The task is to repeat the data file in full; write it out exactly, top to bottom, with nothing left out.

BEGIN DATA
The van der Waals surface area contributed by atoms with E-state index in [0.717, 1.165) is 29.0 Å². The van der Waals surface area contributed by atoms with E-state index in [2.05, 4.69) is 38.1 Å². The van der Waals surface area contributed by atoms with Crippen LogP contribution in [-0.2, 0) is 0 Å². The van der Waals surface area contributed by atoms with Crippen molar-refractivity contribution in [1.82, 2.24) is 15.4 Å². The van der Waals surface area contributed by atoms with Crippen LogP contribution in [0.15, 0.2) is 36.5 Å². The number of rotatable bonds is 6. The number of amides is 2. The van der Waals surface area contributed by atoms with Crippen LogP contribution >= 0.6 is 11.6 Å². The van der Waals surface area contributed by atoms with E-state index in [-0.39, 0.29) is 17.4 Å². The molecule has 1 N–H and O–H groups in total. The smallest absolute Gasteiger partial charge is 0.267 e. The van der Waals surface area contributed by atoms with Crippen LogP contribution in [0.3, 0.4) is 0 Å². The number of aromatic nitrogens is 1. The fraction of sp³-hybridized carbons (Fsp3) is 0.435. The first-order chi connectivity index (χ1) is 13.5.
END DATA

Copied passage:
The van der Waals surface area contributed by atoms with E-state index in [0.717, 1.165) is 29.0 Å². The van der Waals surface area contributed by atoms with E-state index in [2.05, 4.69) is 38.1 Å². The van der Waals surface area contributed by atoms with Crippen LogP contribution in [-0.2, 0) is 0 Å². The van der Waals surface area contributed by atoms with Crippen molar-refractivity contribution in [1.82, 2.24) is 15.4 Å². The van der Waals surface area contributed by atoms with Crippen LogP contribution in [0.15, 0.2) is 36.5 Å². The number of rotatable bonds is 6. The number of amides is 2. The van der Waals surface area contributed by atoms with Crippen LogP contribution >= 0.6 is 11.6 Å². The van der Waals surface area contributed by atoms with E-state index in [-0.39, 0.29) is 17.4 Å². The molecule has 1 N–H and O–H groups in total. The smallest absolute Gasteiger partial charge is 0.267 e. The van der Waals surface area contributed by atoms with Crippen LogP contribution in [0.3, 0.4) is 0 Å². The number of aromatic nitrogens is 1. The fraction of sp³-hybridized carbons (Fsp3) is 0.435. The first-order chi connectivity index (χ1) is 13.5.